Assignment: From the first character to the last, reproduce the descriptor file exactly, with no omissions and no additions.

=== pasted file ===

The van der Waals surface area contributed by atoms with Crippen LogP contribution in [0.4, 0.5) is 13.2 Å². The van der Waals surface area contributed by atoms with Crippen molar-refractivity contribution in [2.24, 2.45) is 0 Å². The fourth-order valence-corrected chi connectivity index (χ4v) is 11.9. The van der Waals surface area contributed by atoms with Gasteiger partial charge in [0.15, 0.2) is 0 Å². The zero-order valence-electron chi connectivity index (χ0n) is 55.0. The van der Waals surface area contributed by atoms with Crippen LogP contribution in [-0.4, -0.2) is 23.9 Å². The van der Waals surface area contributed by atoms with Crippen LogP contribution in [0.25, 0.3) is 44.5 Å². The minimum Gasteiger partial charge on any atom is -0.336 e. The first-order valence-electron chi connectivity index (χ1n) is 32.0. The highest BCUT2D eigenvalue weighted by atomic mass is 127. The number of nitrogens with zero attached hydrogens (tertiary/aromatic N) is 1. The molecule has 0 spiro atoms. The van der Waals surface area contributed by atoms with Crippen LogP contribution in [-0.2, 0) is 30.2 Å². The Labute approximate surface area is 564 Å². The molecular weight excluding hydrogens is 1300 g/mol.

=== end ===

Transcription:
The van der Waals surface area contributed by atoms with Crippen LogP contribution in [0.4, 0.5) is 13.2 Å². The van der Waals surface area contributed by atoms with Crippen molar-refractivity contribution in [2.24, 2.45) is 0 Å². The fourth-order valence-corrected chi connectivity index (χ4v) is 11.9. The van der Waals surface area contributed by atoms with Gasteiger partial charge in [0.15, 0.2) is 0 Å². The zero-order valence-electron chi connectivity index (χ0n) is 55.0. The van der Waals surface area contributed by atoms with Crippen LogP contribution in [-0.4, -0.2) is 23.9 Å². The van der Waals surface area contributed by atoms with Crippen LogP contribution in [0.25, 0.3) is 44.5 Å². The minimum Gasteiger partial charge on any atom is -0.336 e. The first-order valence-electron chi connectivity index (χ1n) is 32.0. The highest BCUT2D eigenvalue weighted by atomic mass is 127. The number of nitrogens with zero attached hydrogens (tertiary/aromatic N) is 1. The molecule has 0 spiro atoms. The van der Waals surface area contributed by atoms with Crippen LogP contribution in [-0.2, 0) is 30.2 Å². The Labute approximate surface area is 564 Å². The molecular weight excluding hydrogens is 1300 g/mol.